There are now many beautiful photos circulating, but in a world saturated by impressive images – this was truly a moment where “you had to be there.”   What has stuck with me wasn’t just the image of what was temporarily in the sky that morning; what lingers most strongly is the shockingly intimate relationship I experienced to what was in the sky.  It was not that the eclipsed sun felt close.  Nor did it feel far.  The truth is this: the distance between myself and the eclipsed sun had vanished. She and I had merged, distance and time were no longer as I ordinarily perceive them.

And here I use the pronoun “She,” because to use “It” would feel untrue.  In this moment outside of time the feeling of intimacy between the eclipsed sun and me was so strong that the word “love” is not to overstate it.  Most shocking still is that, in some unexplainable way, the feeling seemed reciprocal.     

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In my life, I’ve known the sun as the great provider of light and warmth.  I’ve regularly felt grateful and more than a few times have even felt awe.  But the sun has always remained a radiant ball far away in the sky sending its light in all directions to fall on tree and rock and me, alike.  

The morning of Monday, August 21st, at the strangely heightened moment of total eclipse, the sun became a giant eye, an organ of perception.  This mighty illuminated black sphere – the tendrils of its umbra licking out on all sides like an other-worldly jelly fish – seemed to be paying attention!  I could feel this celestial being’s presence in a way that was beyond all expectations.  My hands, raised to the sky, traced the eclipsed sun’s contours as though I were signaling a code I had forgotten I knew.  So, this is what it was for a mortal to communicate with a god!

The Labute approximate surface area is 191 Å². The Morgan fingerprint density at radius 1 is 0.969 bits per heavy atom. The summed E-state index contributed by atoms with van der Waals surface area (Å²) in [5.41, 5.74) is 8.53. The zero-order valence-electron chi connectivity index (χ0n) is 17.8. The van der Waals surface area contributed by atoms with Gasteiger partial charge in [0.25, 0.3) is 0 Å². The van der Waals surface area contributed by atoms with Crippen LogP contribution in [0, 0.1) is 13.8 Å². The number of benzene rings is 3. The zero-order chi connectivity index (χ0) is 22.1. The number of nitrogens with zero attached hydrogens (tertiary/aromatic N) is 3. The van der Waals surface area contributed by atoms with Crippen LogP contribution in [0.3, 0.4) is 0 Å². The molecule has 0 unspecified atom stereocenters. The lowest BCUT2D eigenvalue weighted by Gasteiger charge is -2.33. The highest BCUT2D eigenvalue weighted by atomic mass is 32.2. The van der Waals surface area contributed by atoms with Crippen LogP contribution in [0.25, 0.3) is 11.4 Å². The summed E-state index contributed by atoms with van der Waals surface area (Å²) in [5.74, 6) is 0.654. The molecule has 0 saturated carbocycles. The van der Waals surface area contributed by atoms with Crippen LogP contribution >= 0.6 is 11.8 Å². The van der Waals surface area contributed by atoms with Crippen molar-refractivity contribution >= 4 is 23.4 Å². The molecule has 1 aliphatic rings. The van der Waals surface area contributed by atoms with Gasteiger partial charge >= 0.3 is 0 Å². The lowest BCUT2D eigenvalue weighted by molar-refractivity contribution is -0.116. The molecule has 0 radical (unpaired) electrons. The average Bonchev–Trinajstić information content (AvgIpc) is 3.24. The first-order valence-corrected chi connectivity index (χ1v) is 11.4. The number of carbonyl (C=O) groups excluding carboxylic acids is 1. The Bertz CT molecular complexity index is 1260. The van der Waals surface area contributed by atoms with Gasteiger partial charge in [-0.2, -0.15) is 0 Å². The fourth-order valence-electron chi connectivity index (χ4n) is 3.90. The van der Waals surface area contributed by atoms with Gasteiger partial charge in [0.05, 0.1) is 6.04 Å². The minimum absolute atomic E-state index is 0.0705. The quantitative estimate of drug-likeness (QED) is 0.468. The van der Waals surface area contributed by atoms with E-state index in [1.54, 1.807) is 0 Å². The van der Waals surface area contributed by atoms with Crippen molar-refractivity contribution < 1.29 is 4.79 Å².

And then, just over two minutes of clock time, a spark of bright sun cracked the upper right hand edge of the disc, and the spell was broken as quickly as it had come on.

The atmosphere lightened and familiar optics returned.  Speechless, I took in my surroundings like a new born.  A small group to my right were in tears.  The group to my left had begun to run and laugh like children, busting at the seams with the wonder of what we had just witnessed.

Off a ways, a large circle of people holding hands had formed.  They slowly spiraled inward to a group hug.  But mostly people stood still, shocked and dazed.  I was one of them.  

Do I move toward other people or away from them?

I stood, resisting any attempt for words or concepts to come in and chase away the wonder that filled me.  When I finally did walk, it was with tentative steps as though uncertain if the earth would hold my weight.  What planet was I on anyway?

I walked further into the Prairie, the opposite direction of where tens of thousands had just taken in the spectacle – where native elders were holding ceremony, where two solar temples were still thronged with people, laughing, crying, in awe.  The Beatles broke the silence as “Here Comes the Sun” played from one of the stages.

Over where the grasses greened, I found a winding stream and lay down next to it.  I listened to the babbling of the water and felt touched.  Venus had been a bright presence next to the eclipsed sun, and now here again, the feminine calmed the uncertainty of me, and I closed my eyes there in the grass.  The sun was more familiar now, warming me, bright from the other side of my closed eyelids.  The sound of the water entered me in a pure and unfiltered way that I don’t think I’d experienced since childhood.

I may have slept.  I can’t be sure, but when I got to my feet, I was refreshed.  Still tender and cautious in my mind and words, but able at least to reenter the festival created as context for just this occasion.